Monday, June 25, 2012
Yayoi Kusama at the Whitney
July 12, 2012-September 30, 2012
Yayoi Kusama (b. 1929), Accumulation, c. 1963. Sewn and stuffed fabric, wood chair frame, paint, 35 1/2 × 38 1/2 × 35 in. (90.2 × 97.8 × 88.9 cm). Whitney Museum of American Art, New York; purchase 2001.342. © Yayoi Kusama. Photograph by Tom Powel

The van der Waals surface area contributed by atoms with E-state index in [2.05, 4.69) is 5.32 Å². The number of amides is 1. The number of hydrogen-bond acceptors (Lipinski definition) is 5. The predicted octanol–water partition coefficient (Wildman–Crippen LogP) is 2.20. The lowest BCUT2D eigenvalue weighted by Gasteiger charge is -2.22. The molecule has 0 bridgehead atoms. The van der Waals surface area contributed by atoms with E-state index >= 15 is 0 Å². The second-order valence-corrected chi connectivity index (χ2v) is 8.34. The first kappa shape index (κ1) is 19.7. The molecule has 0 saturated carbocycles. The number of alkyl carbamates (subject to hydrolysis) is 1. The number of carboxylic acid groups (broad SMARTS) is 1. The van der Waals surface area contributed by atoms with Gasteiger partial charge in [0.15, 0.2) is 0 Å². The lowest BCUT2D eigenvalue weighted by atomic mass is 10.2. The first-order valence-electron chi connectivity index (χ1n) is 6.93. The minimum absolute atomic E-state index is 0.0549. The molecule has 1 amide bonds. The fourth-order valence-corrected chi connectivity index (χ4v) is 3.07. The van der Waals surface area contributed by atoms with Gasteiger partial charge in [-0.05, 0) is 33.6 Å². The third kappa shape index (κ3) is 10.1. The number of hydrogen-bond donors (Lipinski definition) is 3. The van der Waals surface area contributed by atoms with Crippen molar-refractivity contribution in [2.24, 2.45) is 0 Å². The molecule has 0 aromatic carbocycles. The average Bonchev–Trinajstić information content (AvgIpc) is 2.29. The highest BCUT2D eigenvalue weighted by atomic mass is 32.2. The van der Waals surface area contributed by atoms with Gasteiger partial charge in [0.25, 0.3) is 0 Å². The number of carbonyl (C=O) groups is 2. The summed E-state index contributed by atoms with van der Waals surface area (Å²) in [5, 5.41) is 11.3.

Well known for her use of dense patterns of polka dots and nets, as well as her intense, large-scale environments, Yayoi Kusama works in a variety of media, including painting, drawing, sculpture, film, performance, installation. Born in Japan in 1929, Kusama came to the United States in 1957 and quickly found herself at the epicenter of the New York avant-garde. At the centerof the art world in the 1960s, she came into contact with artists including Donald Judd, Andy Warhol, Joseph Cornell and Claes Oldenburg, influencing many along the way. After achieving fame through groundbreaking exhibitions and art “happenings,” she returned to her native country in 1973 and is now one of Japan’s most prominent contemporary artists. This retrospective features works spanning Kusama’s career.